Can a democratic country outlaw fake news?
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France is about to find out, after President Emmanuel Macron ordered a law to quash false information disseminated around electoral campaigns.
Criticism is pouring in from media advocates, tech experts — and Kremlin-backed broadcaster RT. They say the law smacks of authoritarianism, would be impossible to enforce and is sure to backfire.
Macron's stance "could be just the beginning of actually censoring freedom of speech. We believe it is a very dangerous situation," Xenia Fedorova, director of RT's newly launched French-language channel, told The Associated Press.
Yet in a world where a falsehood can reach billions instantaneously and political manipulation is increasingly sophisticated, Macron argues something must be done.
A congressional report by U.S. Democrats released Thursday detailed apparent Russian efforts to undermine politics in 19 European countries since 2016, using cyberattacks, disinformation, clandestine social media operations, financing of fringe political groups and, in extreme cases, assassination attempts. Macron's own campaign suffered a big hacking attack last year, though the government later said it found no proof of Russian involvement.
Propaganda and disinformation aren't new or unique to Russia. Author and technology historian Edward Tenner argues that fake news is as old as George Washington's cherry tree — an enduring but untrue legend about the first U.S. president.
While democracies usually rely on defamation and libel laws to combat false publications, Macron wants more.
In a New Year's speech to journalists, he said he's ordering a new "legal arsenal" that would oblige news sites to reveal who owns them and where their money comes from. It could cap the money allowed for content seen as aimed at swaying an election and allow emergency legal action to block websites. The French broadcast regulator's power would expand to allow it to suspend media seen as trying to destabilize a vote — notably those "controlled or influenced by foreign powers."
That probably means outlets such as RT — whose coverage was seen as favoring far-right candidate Marine Le Pen in last year's French election and which many consider a tool of the Russian government — and Sputnik, another Russian-backed outlet that drew attention for reporting a rumor during the French presidential campaign that Macron was having a gay affair.
He denied it, and beat Le Pen anyway, but never forgot.
RT's Fedorova says they are being unfairly targeted. Speaking from RT's gleaming French studios on the banks of the Seine River, she says she struggled to get permits to open in France, and her journalists are routinely barred from the Elysee Palace after Macron accused RT and Sputnik last year of being "organs" of Russian influence.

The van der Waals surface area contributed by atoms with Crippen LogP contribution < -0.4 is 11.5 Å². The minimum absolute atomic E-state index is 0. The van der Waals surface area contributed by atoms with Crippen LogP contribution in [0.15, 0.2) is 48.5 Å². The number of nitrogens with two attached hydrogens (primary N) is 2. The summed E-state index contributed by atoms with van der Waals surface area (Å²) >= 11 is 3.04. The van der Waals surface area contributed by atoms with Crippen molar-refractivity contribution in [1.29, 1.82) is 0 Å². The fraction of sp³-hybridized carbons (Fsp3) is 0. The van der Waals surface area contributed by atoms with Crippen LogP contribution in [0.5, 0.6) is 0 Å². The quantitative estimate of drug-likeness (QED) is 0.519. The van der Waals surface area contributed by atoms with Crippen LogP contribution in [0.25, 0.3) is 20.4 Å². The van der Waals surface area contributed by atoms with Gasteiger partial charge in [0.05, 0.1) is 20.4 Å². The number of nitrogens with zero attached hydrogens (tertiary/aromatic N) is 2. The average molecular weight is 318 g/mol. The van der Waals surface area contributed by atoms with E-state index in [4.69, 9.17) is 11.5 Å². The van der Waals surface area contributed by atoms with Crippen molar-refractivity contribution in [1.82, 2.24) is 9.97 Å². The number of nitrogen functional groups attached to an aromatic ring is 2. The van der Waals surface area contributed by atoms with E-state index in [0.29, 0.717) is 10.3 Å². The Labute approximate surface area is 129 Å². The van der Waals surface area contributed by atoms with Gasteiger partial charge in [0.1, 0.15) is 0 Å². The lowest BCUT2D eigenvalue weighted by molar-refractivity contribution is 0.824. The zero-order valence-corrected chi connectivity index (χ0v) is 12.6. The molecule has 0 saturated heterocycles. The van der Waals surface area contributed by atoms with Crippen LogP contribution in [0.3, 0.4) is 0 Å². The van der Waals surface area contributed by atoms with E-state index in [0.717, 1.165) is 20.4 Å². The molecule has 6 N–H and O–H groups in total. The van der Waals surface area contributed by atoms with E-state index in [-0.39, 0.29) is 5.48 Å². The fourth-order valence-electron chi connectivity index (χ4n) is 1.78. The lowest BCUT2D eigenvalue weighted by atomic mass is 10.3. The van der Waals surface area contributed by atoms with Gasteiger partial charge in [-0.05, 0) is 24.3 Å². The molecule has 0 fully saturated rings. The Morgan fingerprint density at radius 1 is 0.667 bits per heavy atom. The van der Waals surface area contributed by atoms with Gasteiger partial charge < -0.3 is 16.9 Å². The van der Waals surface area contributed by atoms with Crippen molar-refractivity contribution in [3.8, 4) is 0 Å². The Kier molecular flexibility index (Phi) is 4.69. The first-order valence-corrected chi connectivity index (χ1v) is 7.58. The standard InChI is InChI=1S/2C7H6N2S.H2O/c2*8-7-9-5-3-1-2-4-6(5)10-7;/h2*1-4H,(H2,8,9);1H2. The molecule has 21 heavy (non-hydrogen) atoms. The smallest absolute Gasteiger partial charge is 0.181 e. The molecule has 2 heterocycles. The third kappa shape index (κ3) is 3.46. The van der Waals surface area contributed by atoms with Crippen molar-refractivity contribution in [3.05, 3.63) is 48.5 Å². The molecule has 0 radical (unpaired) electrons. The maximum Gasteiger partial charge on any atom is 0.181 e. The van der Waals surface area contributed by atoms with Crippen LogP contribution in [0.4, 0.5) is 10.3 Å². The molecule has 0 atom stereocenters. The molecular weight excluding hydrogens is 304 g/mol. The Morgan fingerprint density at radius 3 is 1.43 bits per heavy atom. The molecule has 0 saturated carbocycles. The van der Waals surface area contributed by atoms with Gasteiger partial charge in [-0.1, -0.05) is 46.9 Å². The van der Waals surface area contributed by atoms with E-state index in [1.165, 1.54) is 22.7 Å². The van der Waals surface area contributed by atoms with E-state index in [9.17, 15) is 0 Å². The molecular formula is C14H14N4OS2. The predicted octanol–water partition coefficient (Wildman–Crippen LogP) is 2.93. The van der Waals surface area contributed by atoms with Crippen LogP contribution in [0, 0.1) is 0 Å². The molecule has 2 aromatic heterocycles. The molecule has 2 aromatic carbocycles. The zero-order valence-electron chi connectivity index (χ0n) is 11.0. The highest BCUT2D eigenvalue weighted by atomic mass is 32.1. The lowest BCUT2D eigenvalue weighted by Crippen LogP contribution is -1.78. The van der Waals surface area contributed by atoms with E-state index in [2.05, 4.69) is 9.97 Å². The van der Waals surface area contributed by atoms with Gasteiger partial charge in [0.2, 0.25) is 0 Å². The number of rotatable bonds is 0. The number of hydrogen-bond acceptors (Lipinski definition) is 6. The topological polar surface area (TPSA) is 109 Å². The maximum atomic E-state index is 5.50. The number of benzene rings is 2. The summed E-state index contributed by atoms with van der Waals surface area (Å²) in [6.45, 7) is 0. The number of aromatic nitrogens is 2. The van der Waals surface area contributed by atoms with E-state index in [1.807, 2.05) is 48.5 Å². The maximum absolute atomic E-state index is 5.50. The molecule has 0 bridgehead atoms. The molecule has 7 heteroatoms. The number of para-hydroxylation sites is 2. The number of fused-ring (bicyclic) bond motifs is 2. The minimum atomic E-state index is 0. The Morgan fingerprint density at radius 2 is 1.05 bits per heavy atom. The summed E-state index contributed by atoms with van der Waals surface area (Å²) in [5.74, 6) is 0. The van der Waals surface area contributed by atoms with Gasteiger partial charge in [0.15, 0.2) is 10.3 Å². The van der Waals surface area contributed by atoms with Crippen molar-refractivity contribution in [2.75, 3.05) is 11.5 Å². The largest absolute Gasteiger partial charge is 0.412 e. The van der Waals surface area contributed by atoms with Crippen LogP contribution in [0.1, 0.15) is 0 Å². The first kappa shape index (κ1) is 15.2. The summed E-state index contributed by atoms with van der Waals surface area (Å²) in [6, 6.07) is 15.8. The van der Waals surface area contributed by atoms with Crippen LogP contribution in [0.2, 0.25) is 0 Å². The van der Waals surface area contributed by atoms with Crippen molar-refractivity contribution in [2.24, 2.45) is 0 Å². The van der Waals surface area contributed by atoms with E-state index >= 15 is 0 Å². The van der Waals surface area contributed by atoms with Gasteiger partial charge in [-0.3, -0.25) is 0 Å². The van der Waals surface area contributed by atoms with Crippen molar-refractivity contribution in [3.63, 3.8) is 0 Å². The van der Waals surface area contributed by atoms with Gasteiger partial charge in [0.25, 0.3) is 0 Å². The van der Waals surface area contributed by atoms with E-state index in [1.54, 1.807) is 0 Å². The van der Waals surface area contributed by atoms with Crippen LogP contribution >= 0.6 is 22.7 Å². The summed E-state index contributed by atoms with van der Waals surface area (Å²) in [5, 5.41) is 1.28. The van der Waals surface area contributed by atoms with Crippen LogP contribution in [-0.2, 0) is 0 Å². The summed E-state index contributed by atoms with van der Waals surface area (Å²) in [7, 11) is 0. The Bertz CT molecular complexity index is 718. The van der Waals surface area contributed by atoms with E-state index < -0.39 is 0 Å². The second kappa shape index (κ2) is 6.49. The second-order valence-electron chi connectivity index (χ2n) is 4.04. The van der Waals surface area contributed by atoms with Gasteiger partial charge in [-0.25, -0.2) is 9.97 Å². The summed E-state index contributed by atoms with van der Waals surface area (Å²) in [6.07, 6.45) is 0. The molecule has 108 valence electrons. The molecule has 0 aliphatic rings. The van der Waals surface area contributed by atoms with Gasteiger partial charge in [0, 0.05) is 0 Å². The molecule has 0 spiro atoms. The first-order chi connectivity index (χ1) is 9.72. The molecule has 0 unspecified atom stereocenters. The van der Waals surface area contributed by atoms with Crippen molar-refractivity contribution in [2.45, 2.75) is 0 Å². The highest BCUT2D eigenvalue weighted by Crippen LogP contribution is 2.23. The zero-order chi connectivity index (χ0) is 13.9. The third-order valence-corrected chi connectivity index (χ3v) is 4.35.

RT France's coverage appears broadly similar to other French networks, with a slightly greater emphasis on street violence and migrants. The biggest difference: its extensive coverage of Syria, which stresses the views of the Russian and Syrian governments.
"RT stands for giving the floor, the platform to different opinions, and I personally believe that diversity of voices is absolutely necessary in order to have the big picture," said Fedorova, who says RT will be watching Macron's plan closely.
Media freedom watchdog Reporters Without Borders is also watching closely. It has decried fake news as undermining journalists who work hard to uncover wrongdoing and verify information, but the group is wary of Macron's order.
"We are not opposed to the principle of a law against fake news. But the point is to be able to write a law without endangering the freedom to reveal things," the group's chief, Christophe Deloire, told the AP.
"Probably our democracies have to be defended in front of the fake news wave," he said, but not "with the ways that despotic countries use."
His group, also known by French acronym RSF, is working with partners on a potential certification system that could classify news sources according to their verification methods, transparency about financing and other criteria — and leave it up to the public to decide what to believe.
As France's government prepares its bill, it will be learning lessons from a German law that went into effect this month cracking down on hate speech on social networks. Some fear legitimate posts by satirists or journalists are being accidentally caught up in the dragnet.
Shutting down websites can also backfire by calling more attention to them.
"The only long-term solution for the fake news problem is a more sophisticated public," Tenner said.
"Sophisticated manipulators of facts will always find a way around whatever regulations are in place," such as creating a front company to sponsor a website or writing "something that is misleading and inflammatory that is factually true," he said.
Daniel Castro, vice president of the Information Technology and Innovation Foundation, outlines another problem: "People like fake news. It reinforces their beliefs."
Macron is prompting "a very valid conversation" about campaign funding and transparency. But "where it runs into trouble is when they try to define fake news," he said.
The Macron government's digital affairs chief is lucid about the challenges ahead.
"This is the beginning of the debate. We won't go too fast," Mounir Mahjoubi told the AP.
He insists governments shouldn't remain complacent, especially with elections coming up in Italy, Russia and the U.S., and for the European Parliament next year.
"We need to ask this question," he said, "and work all together on what can be done."
David Rising in Berlin and Jona Kallgren in Las Vegas contributed to this report.